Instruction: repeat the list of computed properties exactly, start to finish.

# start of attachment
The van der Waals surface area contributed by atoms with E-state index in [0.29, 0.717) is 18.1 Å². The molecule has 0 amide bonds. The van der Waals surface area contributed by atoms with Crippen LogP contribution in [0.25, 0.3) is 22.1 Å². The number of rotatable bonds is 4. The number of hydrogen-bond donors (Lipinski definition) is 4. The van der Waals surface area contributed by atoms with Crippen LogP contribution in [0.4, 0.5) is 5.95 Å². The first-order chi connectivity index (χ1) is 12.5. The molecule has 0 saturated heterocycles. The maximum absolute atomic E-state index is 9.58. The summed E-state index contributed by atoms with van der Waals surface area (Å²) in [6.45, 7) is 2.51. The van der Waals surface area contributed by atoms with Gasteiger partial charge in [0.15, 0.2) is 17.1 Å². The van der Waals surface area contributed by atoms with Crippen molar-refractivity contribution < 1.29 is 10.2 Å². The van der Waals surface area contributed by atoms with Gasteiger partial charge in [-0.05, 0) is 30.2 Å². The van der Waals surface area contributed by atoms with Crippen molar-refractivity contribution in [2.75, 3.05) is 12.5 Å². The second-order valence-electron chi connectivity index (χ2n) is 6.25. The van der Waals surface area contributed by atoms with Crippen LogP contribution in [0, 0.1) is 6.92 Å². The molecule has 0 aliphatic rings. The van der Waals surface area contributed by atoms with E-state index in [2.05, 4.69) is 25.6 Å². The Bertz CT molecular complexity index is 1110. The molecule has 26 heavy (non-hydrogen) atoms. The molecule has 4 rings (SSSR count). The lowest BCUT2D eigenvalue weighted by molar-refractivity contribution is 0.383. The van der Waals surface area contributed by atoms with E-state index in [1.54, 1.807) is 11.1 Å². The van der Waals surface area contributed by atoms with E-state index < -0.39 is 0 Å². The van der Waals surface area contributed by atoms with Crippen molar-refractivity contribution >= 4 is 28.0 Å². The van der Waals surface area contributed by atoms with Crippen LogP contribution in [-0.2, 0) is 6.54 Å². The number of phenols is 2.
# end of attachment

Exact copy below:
The van der Waals surface area contributed by atoms with E-state index in [0.29, 0.717) is 18.1 Å². The molecule has 0 amide bonds. The van der Waals surface area contributed by atoms with Crippen LogP contribution in [0.25, 0.3) is 22.1 Å². The number of rotatable bonds is 4. The number of hydrogen-bond donors (Lipinski definition) is 4. The van der Waals surface area contributed by atoms with Crippen LogP contribution in [0.4, 0.5) is 5.95 Å². The first-order chi connectivity index (χ1) is 12.5. The molecule has 0 saturated heterocycles. The maximum absolute atomic E-state index is 9.58. The summed E-state index contributed by atoms with van der Waals surface area (Å²) in [6.45, 7) is 2.51. The van der Waals surface area contributed by atoms with Gasteiger partial charge in [0.15, 0.2) is 17.1 Å². The van der Waals surface area contributed by atoms with Crippen molar-refractivity contribution < 1.29 is 10.2 Å². The van der Waals surface area contributed by atoms with Gasteiger partial charge in [-0.05, 0) is 30.2 Å². The van der Waals surface area contributed by atoms with Crippen molar-refractivity contribution in [2.75, 3.05) is 12.5 Å². The second-order valence-electron chi connectivity index (χ2n) is 6.25. The van der Waals surface area contributed by atoms with Crippen LogP contribution in [0, 0.1) is 6.92 Å². The molecule has 0 aliphatic rings. The van der Waals surface area contributed by atoms with E-state index in [2.05, 4.69) is 25.6 Å². The Bertz CT molecular complexity index is 1110. The molecule has 26 heavy (non-hydrogen) atoms. The molecule has 4 rings (SSSR count). The lowest BCUT2D eigenvalue weighted by molar-refractivity contribution is 0.383. The van der Waals surface area contributed by atoms with E-state index in [1.54, 1.807) is 11.1 Å². The van der Waals surface area contributed by atoms with E-state index < -0.39 is 0 Å². The van der Waals surface area contributed by atoms with Crippen molar-refractivity contribution >= 4 is 28.0 Å². The van der Waals surface area contributed by atoms with Crippen LogP contribution in [-0.2, 0) is 6.54 Å². The number of phenols is 2.